Use of Wakelok and Stand-By in Android Games

When to suppress the Stand-By Mode in Games?

This depends on the kind of game you want to develop. If the player has to interact with the game constantly or if he only has a limited time to draw, the stand-by mode usually doesn’t need to be disabled.

It’s relevant to disable the stand-by mode only in video-or demonstration modes, when the player doesn’t need to interact at all for a certain time. It’s more important, how the game reacts on the stand-by mode. It’s the best solution if a game automatically switches to the pause-menu on a stand-by, where the player can easily resume the game.

How to suppress the Stand-By Mode?

You use so called “Wakelocks” to suppress the stand-by mode on a Android Phone. Here I show you a sample implementation using the game-engine e3roid. It’s very important to release the Wakelock before exiting the game.

Manifest:

You need to request the nessesary permision:

<uses-permission android:name="android.permission.WAKE_LOCK" />

Main Class:

public class StoneSetter extends E3Activity {
private PowerManager.WakeLock wl;
public E3Scene onLoadScene() {
   ...
   PowerManager pm = (PowerManager) getSystemService(Context.POWER_SERVICE);
   wl = pm.newWakeLock(PowerManager.FULL_WAKE_LOCK, "SomeTag");
   wl.acquire();
}
 
public boolean onKeyDown(E3Scene in_scene, int keyCode, KeyEvent event) {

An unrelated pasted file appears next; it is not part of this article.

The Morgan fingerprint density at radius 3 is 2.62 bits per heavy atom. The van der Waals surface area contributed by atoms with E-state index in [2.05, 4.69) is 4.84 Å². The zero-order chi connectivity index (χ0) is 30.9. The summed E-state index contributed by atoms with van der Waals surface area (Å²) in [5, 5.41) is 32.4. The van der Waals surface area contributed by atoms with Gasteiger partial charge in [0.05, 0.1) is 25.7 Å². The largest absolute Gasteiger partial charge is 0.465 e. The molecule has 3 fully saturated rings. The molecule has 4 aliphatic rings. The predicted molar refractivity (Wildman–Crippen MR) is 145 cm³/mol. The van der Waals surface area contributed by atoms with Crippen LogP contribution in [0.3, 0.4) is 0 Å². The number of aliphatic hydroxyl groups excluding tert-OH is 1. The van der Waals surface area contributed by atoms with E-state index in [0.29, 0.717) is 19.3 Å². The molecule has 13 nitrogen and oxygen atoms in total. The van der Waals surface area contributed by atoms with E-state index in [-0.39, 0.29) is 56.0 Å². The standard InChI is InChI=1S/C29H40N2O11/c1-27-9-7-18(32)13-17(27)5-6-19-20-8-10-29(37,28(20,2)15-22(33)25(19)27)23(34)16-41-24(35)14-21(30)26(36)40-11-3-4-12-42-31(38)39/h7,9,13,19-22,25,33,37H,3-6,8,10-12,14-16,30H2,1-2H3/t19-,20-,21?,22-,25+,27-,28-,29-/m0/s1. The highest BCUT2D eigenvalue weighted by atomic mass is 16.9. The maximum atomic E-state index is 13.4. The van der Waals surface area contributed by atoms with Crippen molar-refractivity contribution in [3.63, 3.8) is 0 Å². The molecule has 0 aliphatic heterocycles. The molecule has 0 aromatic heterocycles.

if((keyCode == KeyEvent.KEYCODE_MENU || keyCode == KeyEvent.KEYCODE_BACK)){
   exitGame();
   return true;
}else{
   return false;
}
}
 
public void exitGame(){
  wl.release();
  finish();
}
 
}

Game Engines: Including the the first game elements in my Android project

The next step after setting up an Andorid project was to include the first game relevant elements into a prototype. The target is to put multiple moving or animated graphics (sprites) and paint them into a canvas that will regularly be displayed on the screen. To accomplishing this, a nice class hierarchy has to be created to easily handle and organize sprites.

By coincidence i stumble over two freely useable 2d game engines, which handle exactly these topics – and even more. I have had a detailled look at both engines. Here you find a short summary of my experiences, that I’ve made with these engines:

e3roidhttp://www.e3roid.com

E3roid is a relatively easy to learn 2d game engine for the Android. There are a lot of example source code available that perfectly describes the way to use the engine. There is a good Tutorial in the e3roid-Blog available, which makes the start even more easy.

Basic functionality is in addition to sprites and animated sprites also an easy menu-function and the support for so called “Tiled-Maps”, which helps you in building game-worlds quite easy.

Andenginehttp://www.andengine.org/

Andeninge is, like e3roid, a 2d game engine for Andorid. The engine seems to be more difficult to understand as e3roid. Many functionalities are quite similar to e3roid (because e3roid is been inspired by Andengine in some places). But it’s not only more difficult, but also looks more professional and complete than e3roid. Additional functions in Andeinge are for example: Audiosupport, a* (a-star) algorythm for path-finding on tiled maps, and a multi-touch onscreen controller.

The Andengine-Community is very active, so that you can quickly find solutions for your problems or get some inspiration by others.

My conclusion:

Who prefers to have a quick start should have a look at e3roid. You can have nice results within a short time. Especially if you are new to the topics, I’d really recommend to use this engine.

If you prefer the more professional way and you require a more complete game engine, you should prefer to use Andengine. The more difficult start-phase will soon be rewarded when more complex questions arise.